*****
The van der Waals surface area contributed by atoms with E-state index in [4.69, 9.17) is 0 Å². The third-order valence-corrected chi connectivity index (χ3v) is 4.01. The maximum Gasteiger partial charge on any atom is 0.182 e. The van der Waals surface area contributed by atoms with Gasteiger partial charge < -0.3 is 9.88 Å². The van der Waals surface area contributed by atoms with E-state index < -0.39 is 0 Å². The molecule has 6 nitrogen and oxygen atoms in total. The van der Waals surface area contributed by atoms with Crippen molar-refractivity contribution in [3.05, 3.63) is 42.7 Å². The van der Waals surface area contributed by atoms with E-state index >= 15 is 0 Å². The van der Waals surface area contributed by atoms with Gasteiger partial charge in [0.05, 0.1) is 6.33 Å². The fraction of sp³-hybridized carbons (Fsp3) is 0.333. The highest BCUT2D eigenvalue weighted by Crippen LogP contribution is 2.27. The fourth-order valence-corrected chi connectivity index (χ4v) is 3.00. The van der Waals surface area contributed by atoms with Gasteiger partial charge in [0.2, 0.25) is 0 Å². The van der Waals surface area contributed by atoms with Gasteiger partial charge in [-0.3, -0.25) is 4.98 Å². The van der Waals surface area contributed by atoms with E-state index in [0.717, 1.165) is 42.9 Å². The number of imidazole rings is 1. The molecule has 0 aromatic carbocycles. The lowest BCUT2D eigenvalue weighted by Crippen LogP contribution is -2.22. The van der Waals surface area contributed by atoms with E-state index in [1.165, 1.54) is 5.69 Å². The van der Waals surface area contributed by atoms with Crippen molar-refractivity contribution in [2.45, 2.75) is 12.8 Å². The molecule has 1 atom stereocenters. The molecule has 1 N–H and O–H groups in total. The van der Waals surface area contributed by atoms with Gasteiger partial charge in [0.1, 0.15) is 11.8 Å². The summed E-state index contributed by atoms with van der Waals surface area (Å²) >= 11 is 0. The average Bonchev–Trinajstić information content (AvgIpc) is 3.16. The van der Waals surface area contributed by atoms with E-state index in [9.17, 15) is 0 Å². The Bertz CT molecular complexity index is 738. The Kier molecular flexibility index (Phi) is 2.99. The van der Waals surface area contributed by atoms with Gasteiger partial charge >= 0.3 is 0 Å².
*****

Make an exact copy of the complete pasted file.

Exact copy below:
The van der Waals surface area contributed by atoms with E-state index in [4.69, 9.17) is 0 Å². The third-order valence-corrected chi connectivity index (χ3v) is 4.01. The maximum Gasteiger partial charge on any atom is 0.182 e. The van der Waals surface area contributed by atoms with Gasteiger partial charge < -0.3 is 9.88 Å². The van der Waals surface area contributed by atoms with E-state index < -0.39 is 0 Å². The molecule has 6 nitrogen and oxygen atoms in total. The van der Waals surface area contributed by atoms with Crippen molar-refractivity contribution in [3.05, 3.63) is 42.7 Å². The van der Waals surface area contributed by atoms with E-state index >= 15 is 0 Å². The van der Waals surface area contributed by atoms with Gasteiger partial charge in [0.05, 0.1) is 6.33 Å². The fraction of sp³-hybridized carbons (Fsp3) is 0.333. The highest BCUT2D eigenvalue weighted by Crippen LogP contribution is 2.27. The fourth-order valence-corrected chi connectivity index (χ4v) is 3.00. The van der Waals surface area contributed by atoms with Gasteiger partial charge in [0.2, 0.25) is 0 Å². The van der Waals surface area contributed by atoms with Gasteiger partial charge in [-0.3, -0.25) is 4.98 Å². The van der Waals surface area contributed by atoms with E-state index in [0.717, 1.165) is 42.9 Å². The number of imidazole rings is 1. The molecule has 0 aromatic carbocycles. The lowest BCUT2D eigenvalue weighted by Crippen LogP contribution is -2.22. The van der Waals surface area contributed by atoms with E-state index in [1.165, 1.54) is 5.69 Å². The van der Waals surface area contributed by atoms with Crippen molar-refractivity contribution in [2.45, 2.75) is 12.8 Å². The molecule has 1 atom stereocenters. The molecule has 1 N–H and O–H groups in total. The van der Waals surface area contributed by atoms with Gasteiger partial charge in [0.1, 0.15) is 11.8 Å². The summed E-state index contributed by atoms with van der Waals surface area (Å²) >= 11 is 0. The average Bonchev–Trinajstić information content (AvgIpc) is 3.16. The van der Waals surface area contributed by atoms with E-state index in [9.17, 15) is 0 Å². The Bertz CT molecular complexity index is 738. The Kier molecular flexibility index (Phi) is 2.99. The van der Waals surface area contributed by atoms with Gasteiger partial charge >= 0.3 is 0 Å².